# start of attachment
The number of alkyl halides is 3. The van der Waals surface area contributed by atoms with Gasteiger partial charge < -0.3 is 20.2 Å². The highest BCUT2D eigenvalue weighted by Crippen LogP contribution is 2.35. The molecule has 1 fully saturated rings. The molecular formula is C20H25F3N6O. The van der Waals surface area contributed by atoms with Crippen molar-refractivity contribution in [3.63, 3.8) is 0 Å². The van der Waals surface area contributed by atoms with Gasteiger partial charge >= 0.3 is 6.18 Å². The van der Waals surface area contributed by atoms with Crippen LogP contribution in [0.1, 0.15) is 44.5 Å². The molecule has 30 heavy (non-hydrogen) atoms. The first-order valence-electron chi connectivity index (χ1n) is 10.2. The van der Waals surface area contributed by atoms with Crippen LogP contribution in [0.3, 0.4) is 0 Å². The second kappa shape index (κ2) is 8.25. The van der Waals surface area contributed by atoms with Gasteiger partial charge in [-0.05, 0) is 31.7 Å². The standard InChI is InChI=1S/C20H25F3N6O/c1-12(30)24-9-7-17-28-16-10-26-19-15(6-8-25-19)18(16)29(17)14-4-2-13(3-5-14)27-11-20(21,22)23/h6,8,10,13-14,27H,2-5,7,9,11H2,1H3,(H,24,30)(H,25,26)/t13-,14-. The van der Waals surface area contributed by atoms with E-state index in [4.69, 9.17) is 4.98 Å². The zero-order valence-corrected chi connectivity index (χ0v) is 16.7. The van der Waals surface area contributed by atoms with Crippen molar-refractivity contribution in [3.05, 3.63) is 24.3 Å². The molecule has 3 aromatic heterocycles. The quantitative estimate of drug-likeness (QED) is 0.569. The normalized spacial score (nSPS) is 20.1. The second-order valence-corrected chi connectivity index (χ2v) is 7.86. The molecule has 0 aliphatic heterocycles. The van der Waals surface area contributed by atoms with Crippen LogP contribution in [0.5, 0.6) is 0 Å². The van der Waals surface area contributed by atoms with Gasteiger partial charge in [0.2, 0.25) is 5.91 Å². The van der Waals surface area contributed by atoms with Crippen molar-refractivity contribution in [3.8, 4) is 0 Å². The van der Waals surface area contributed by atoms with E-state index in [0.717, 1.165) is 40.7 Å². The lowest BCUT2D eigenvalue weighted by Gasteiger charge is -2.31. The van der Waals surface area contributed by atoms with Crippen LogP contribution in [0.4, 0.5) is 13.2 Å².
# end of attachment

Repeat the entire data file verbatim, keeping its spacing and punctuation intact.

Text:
The number of alkyl halides is 3. The van der Waals surface area contributed by atoms with Gasteiger partial charge < -0.3 is 20.2 Å². The highest BCUT2D eigenvalue weighted by Crippen LogP contribution is 2.35. The molecule has 1 fully saturated rings. The molecular formula is C20H25F3N6O. The van der Waals surface area contributed by atoms with Crippen molar-refractivity contribution in [3.63, 3.8) is 0 Å². The van der Waals surface area contributed by atoms with Gasteiger partial charge >= 0.3 is 6.18 Å². The van der Waals surface area contributed by atoms with Crippen LogP contribution in [0.1, 0.15) is 44.5 Å². The molecule has 30 heavy (non-hydrogen) atoms. The first-order valence-electron chi connectivity index (χ1n) is 10.2. The van der Waals surface area contributed by atoms with Crippen LogP contribution in [0.3, 0.4) is 0 Å². The second kappa shape index (κ2) is 8.25. The van der Waals surface area contributed by atoms with Gasteiger partial charge in [-0.05, 0) is 31.7 Å². The standard InChI is InChI=1S/C20H25F3N6O/c1-12(30)24-9-7-17-28-16-10-26-19-15(6-8-25-19)18(16)29(17)14-4-2-13(3-5-14)27-11-20(21,22)23/h6,8,10,13-14,27H,2-5,7,9,11H2,1H3,(H,24,30)(H,25,26)/t13-,14-. The van der Waals surface area contributed by atoms with E-state index in [4.69, 9.17) is 4.98 Å². The zero-order valence-corrected chi connectivity index (χ0v) is 16.7. The van der Waals surface area contributed by atoms with Crippen molar-refractivity contribution in [3.05, 3.63) is 24.3 Å². The molecule has 3 aromatic heterocycles. The quantitative estimate of drug-likeness (QED) is 0.569. The normalized spacial score (nSPS) is 20.1. The second-order valence-corrected chi connectivity index (χ2v) is 7.86. The molecule has 0 aliphatic heterocycles. The van der Waals surface area contributed by atoms with Crippen LogP contribution in [0.5, 0.6) is 0 Å². The van der Waals surface area contributed by atoms with Gasteiger partial charge in [0.2, 0.25) is 5.91 Å². The van der Waals surface area contributed by atoms with Crippen molar-refractivity contribution in [3.8, 4) is 0 Å². The van der Waals surface area contributed by atoms with E-state index in [0.717, 1.165) is 40.7 Å². The lowest BCUT2D eigenvalue weighted by Gasteiger charge is -2.31. The van der Waals surface area contributed by atoms with Crippen LogP contribution in [0.4, 0.5) is 13.2 Å².